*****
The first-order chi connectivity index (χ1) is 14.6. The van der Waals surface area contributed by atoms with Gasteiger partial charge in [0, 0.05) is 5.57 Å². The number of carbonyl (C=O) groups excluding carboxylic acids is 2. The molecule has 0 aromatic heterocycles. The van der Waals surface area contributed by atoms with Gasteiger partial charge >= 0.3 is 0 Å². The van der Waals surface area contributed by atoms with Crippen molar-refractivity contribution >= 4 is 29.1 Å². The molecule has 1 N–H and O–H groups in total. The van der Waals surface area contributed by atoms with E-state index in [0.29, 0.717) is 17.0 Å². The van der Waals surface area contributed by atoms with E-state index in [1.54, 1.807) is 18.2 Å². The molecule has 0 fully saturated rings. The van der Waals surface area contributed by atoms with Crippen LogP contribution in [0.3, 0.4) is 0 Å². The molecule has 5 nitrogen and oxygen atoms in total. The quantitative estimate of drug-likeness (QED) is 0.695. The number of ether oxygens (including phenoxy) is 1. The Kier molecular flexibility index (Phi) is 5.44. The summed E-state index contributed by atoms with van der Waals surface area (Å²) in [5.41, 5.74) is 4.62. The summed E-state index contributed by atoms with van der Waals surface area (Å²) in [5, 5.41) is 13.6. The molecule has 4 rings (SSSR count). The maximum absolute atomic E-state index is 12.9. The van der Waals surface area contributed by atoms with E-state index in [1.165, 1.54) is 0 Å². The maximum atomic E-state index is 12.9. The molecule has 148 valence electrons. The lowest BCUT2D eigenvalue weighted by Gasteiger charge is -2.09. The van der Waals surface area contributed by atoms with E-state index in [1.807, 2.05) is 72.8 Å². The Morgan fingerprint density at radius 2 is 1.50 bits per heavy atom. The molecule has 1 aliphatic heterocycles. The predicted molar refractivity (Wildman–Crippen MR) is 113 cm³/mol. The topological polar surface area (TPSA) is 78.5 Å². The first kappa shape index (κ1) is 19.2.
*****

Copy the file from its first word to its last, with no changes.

The first-order chi connectivity index (χ1) is 14.6. The van der Waals surface area contributed by atoms with Gasteiger partial charge in [0, 0.05) is 5.57 Å². The number of carbonyl (C=O) groups excluding carboxylic acids is 2. The molecule has 0 aromatic heterocycles. The van der Waals surface area contributed by atoms with Gasteiger partial charge >= 0.3 is 0 Å². The van der Waals surface area contributed by atoms with Crippen molar-refractivity contribution >= 4 is 29.1 Å². The molecule has 1 N–H and O–H groups in total. The van der Waals surface area contributed by atoms with E-state index in [0.29, 0.717) is 17.0 Å². The van der Waals surface area contributed by atoms with E-state index in [1.54, 1.807) is 18.2 Å². The molecule has 0 fully saturated rings. The van der Waals surface area contributed by atoms with Crippen LogP contribution in [0.3, 0.4) is 0 Å². The molecule has 5 nitrogen and oxygen atoms in total. The quantitative estimate of drug-likeness (QED) is 0.695. The number of ether oxygens (including phenoxy) is 1. The Kier molecular flexibility index (Phi) is 5.44. The summed E-state index contributed by atoms with van der Waals surface area (Å²) in [5.41, 5.74) is 4.62. The summed E-state index contributed by atoms with van der Waals surface area (Å²) in [5, 5.41) is 13.6. The molecule has 4 rings (SSSR count). The maximum absolute atomic E-state index is 12.9. The van der Waals surface area contributed by atoms with E-state index in [1.165, 1.54) is 0 Å². The maximum atomic E-state index is 12.9. The molecule has 148 valence electrons. The lowest BCUT2D eigenvalue weighted by Gasteiger charge is -2.09. The van der Waals surface area contributed by atoms with E-state index in [1.807, 2.05) is 72.8 Å². The Morgan fingerprint density at radius 2 is 1.50 bits per heavy atom. The molecule has 1 aliphatic heterocycles. The predicted molar refractivity (Wildman–Crippen MR) is 113 cm³/mol. The topological polar surface area (TPSA) is 78.5 Å². The first kappa shape index (κ1) is 19.2.